OverviewGillespie Point is an anomaly within the Allegheny Plateau section of northern Pennsylvania. Its unusual shape, compared to the long, flat ridges that characterize northern Pennsylvania, makes it stand out in the skyline while in the vicinity of the peak. Gillespie Point is shaped almost as a real mountain peak, especially when viewed from the south, because of the triangular shape it holds. Even on a topographic map this point looks like an oddity when examined with the surrounding broad, flat-topped hillsides in the region. Gillespie forms a broad base to the mountain and then narrows toward the top of the point, coming to an almost perfect peak structure that one would see in Colorado. The mountain has even been nicknamed the “Matterhorn of Pennsylvania" (or the Matterhorn of the Alleghenies). Its elevation is comparable to surrounding mountaintops of Pennsylvania, but is considerably low when measured up to any famous mountain peaks of the eastern United States. However, it does have a mountaintop-like summit, due to the bare and exposed rock on top that gives view to the Pine Creek Gorge, the village of Blackwell, the Babb Creek valley, and the neighboring plateau mountains. In fact, one can view the lowest point of Tioga County, (the county in which Gillespie point resides) where Pine Creek flows into Lycoming County and the highest point in Tioga County, Cedar Mountain, to the northwest and across the Pine Creek Gorge.
Getting ThereTo get to Gillespie Point is fairly easy, if you are ever in the northern parts of Pennsylvania. From the north, simply take PA route 414 south from Morris and right before the bridge into Blackwell there will be a road on the left called Big Run Road. If coming from the South, come up PA 414 until you reach the small village of Blackwell. There you will first take a bridge over Pine Creek, then go around a few sharp corners, proceed across another bridge over Babb Creek, and turn right within 0.1 mile from the bridge onto Big Run Road. Simply turn up Big Run Road and the first trailhead will be about 200 yards up the road, where it makes a right turn. The next trailhead is about 2 miles up Big Run Road. The Mid State Trail will cross the road and you will want to go north on the trail (or take the trail to the left if coming up from Blackwell). The use of a Pennsylvania state atlas or a good road map of the area will facilitate the actual “getting there.”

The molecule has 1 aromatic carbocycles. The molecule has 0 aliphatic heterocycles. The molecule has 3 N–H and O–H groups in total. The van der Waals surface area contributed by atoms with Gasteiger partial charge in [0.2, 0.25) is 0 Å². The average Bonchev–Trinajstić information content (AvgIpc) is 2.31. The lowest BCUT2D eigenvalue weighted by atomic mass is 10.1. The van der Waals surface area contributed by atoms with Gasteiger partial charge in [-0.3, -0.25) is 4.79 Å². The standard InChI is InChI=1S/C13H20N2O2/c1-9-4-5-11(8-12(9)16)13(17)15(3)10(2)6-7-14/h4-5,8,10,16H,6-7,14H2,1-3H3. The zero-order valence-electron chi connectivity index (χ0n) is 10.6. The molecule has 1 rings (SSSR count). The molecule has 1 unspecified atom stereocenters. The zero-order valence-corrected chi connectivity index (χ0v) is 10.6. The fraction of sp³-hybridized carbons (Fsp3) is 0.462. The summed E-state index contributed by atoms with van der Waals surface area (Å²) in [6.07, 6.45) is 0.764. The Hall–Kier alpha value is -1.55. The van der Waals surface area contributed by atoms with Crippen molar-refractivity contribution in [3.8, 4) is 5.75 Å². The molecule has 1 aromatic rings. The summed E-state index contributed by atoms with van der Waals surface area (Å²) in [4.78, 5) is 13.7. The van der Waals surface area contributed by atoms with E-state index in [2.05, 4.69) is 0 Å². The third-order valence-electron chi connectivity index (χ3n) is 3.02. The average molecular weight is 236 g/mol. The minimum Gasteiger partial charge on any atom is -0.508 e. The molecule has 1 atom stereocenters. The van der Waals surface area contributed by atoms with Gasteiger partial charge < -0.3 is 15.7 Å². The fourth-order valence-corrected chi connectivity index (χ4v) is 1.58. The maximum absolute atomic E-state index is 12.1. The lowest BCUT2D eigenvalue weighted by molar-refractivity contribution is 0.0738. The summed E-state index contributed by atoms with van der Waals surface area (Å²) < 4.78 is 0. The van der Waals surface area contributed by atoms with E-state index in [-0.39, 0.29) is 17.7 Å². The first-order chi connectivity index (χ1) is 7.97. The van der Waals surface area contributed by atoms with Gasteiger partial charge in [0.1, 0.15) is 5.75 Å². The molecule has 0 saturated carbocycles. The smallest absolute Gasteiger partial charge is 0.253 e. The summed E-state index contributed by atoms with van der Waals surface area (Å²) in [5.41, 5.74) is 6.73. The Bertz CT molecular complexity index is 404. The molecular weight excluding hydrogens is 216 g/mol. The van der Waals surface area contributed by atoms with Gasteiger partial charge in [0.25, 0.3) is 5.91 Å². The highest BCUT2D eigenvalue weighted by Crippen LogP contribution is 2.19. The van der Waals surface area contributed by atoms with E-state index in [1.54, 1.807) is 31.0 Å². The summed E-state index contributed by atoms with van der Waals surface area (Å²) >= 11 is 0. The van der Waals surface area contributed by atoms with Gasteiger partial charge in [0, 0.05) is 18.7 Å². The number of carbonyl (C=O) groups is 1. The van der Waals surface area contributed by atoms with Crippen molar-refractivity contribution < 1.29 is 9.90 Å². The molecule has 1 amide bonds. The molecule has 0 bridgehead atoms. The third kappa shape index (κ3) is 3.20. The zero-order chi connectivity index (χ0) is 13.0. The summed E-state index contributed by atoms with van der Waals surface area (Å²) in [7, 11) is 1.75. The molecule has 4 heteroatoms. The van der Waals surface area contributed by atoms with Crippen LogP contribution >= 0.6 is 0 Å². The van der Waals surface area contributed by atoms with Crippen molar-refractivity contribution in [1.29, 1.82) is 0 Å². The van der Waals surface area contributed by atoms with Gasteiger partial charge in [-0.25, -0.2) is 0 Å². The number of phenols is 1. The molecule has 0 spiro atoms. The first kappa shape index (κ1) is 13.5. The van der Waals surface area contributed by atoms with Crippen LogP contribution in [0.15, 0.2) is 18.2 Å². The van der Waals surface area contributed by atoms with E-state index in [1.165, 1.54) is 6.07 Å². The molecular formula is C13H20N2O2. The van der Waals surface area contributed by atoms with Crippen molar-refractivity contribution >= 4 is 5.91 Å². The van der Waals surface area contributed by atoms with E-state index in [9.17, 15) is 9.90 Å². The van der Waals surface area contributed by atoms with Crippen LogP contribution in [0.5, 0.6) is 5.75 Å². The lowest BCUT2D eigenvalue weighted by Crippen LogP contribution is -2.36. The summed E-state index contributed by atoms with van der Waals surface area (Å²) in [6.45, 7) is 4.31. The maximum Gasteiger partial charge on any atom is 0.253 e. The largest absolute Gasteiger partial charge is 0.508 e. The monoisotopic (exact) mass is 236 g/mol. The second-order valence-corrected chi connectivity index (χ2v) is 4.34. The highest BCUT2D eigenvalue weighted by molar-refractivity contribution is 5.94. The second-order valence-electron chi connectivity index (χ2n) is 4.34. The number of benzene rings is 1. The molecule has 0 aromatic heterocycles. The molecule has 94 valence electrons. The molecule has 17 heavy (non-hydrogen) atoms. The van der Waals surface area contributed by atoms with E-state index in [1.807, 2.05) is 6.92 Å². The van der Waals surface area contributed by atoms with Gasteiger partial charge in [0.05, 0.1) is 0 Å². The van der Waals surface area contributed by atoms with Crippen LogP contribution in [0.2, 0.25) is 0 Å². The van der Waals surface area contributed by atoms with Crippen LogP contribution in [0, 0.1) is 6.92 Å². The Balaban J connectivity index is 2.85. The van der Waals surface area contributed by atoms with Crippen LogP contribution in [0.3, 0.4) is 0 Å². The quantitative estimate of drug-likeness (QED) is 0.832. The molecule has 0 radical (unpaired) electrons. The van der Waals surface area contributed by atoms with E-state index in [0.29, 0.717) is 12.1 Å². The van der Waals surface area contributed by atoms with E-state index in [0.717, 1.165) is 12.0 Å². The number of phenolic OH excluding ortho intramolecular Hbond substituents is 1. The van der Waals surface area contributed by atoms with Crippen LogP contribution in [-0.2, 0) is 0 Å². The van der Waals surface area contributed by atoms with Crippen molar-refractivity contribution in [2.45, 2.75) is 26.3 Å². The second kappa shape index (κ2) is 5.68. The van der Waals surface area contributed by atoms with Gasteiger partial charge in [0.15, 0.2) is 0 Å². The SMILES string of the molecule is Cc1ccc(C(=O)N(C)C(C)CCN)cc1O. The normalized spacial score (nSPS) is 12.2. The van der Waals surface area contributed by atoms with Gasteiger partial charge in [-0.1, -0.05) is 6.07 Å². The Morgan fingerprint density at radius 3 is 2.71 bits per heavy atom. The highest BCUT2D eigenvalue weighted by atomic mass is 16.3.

TrailsThe only cut and blazed trail to the top of Gillespie Point is the orange rectangle blazed Mid State Trail.
Red TapeFrom September through December and then again from the last weekend in April through most of May it is the hunting seasons for Pennsylvania. Since this is state forest land, hunters are allowed in the woods on this mountain. The week of Thanksgiving and the two weeks after Thanksgiving are the most crowded times of hunting, since those are the bear seasons and deer seasons. However, I have hiked even during these times, but wearing blaze orange is highly recommended if entering the woods during these months.
When To ClimbClimbing Gillespie Point can happen anytime of year. Each season is different in the Allegheny Plateau and this allows various seasons to bring about different joys of hiking. The fall is the most spectacular of seasons, due to the numerous colors the leaves will change to and the brilliant foliage. Spring can also provide unique coloration to the hills and is the time of year in which the mountain laurel is blooming. Summertime is probably when the mountain is climbed the most. Since summer days are rarely ‘blistering’ hot in northern Pennsylvania, it can almost always be enjoyed during the season. Winter months can be gray, dull, and constantly overcast in this part of the world. However, the snowfalls and leafless trees provide a unique beauty that few wish to cherish.
CampingCamping is allowed on the trail anywhere on the mountain, as long as it is at least 100 feet from any stream or water source. Gillespie Point is entirely within the Tioga State Forest and camping is allowed within the state forest. There is even some campsites just to the southwest of the summit along the Mid State Trail, that seem a pleasant place to throw up a tent.
WeatherFor current weather nearby, use this link:
External LinksTopo map to Gillespie Point:
Description of Hike:
Two guide books have descriptions of the mountain. The first is Tom Thwaites’ 50 Hikes in Central Pennsylvania and the second is Chuck Dillon’s Short Hikes in Pennsylvania’s Grand Canyon. Visit the following links to purchase these books:
Pine Creek Outfitters
The Hiking Spot